Project aims to offer improved Internet access in low signal areas
China plans to launch 156 small satellites by 2025 to provide Internet services in low signal areas and places with adverse natural environment, according to an announcement by China Aerospace Science and Industry Corporation (CASIC).
Due to environmental conditions of deserts, mountains and seas, half of the world's population has no access to the Internet, and the information deficiency hampers local development, according to a press release CASIC sent to the Global Times Thursday.
It will be China's first broadband Internet access system with small satellites hovering in low orbit, which will also help meet the needs of commercial space development, it said.
The project, named Hongyun, plans to send the first satellite by 2018, and launch four more to gain preliminary experience by 2020. By the end of the 14th Five-Year Plan (2021-2025), CASIC plans to have all of the 156 satellites in operation.
"The satellites will also facilitate Internet access and communication for airplanes and ocean-going ships," Wang Yanan, chief editor of the Aerospace Knowledge magazine, told the Global Times.
The Hongyun Project, which focuses on communication, remote sensing and navigation, can offer communication and Internet services for China and less-developed countries with reduced latency. Meanwhile, the project can also benefit emergency communication, sensor data collection and remote control of unmanned equipment, CASIC said.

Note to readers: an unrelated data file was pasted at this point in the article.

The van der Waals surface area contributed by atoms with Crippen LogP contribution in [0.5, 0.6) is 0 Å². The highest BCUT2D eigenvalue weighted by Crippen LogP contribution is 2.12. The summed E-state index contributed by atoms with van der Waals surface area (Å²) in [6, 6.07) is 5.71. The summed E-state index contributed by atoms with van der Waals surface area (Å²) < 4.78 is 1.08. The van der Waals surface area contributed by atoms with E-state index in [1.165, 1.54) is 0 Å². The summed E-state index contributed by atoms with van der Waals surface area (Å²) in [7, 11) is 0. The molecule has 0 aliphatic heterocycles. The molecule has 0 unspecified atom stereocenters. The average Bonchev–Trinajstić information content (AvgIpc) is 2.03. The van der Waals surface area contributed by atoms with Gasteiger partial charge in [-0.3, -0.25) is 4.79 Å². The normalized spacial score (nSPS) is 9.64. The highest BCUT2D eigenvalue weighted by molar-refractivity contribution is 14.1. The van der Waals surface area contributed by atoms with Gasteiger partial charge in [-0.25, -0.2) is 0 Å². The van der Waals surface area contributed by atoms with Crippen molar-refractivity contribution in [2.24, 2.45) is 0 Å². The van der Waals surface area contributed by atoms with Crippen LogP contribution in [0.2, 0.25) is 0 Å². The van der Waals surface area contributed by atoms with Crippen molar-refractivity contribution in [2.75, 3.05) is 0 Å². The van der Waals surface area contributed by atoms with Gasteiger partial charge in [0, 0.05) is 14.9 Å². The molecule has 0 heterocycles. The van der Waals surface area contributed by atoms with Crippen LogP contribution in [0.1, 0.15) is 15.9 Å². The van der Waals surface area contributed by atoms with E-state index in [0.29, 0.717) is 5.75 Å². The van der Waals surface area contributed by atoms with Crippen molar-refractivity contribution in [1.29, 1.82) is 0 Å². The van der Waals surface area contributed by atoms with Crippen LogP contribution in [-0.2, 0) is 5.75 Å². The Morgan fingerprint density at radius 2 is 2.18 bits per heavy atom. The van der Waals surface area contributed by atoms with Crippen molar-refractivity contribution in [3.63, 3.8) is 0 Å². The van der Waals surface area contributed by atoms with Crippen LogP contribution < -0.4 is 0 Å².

Currently, international maritime satellites are widely used for communications in mountainous areas and airplanes, but those satellites, 36,000 kilometers above the Earth, have time and signal delay as well as high cost for providing services, said Yang Yuguang, a research fellow with the CASIC, according to the WeChat account of the company.
The small satellites sent by the Hongyun Project will hover in low orbits only hundreds of kilometers to 1,000 kilometers above the Earth, and thus could improve the Internet access, Yang said.
However, the low orbit satellites may face challenges in power supply, as they need more energy to reduce the influence of air-resistance compared to high orbit satellites. Experiments are needed to determine whether solar energy alone is enough, Wang said.
Hongyun Project was part of the space projects announced by CASIC at the Third China (International) Commercial Aerospace Forum in Wuhan, Central China's Hubei Province, Wednesday.
CASIC also announced at the forum that the rocket launch project called Kuaizhou 11, a solid-fuel carrier rocket. The rocket will mainly be responsible for sending mini satellites and sun-synchronous orbit small satellites.
According to China Central Television, the Kuaizhou 11 will have its maiden launch carrying six satellites in early 2018.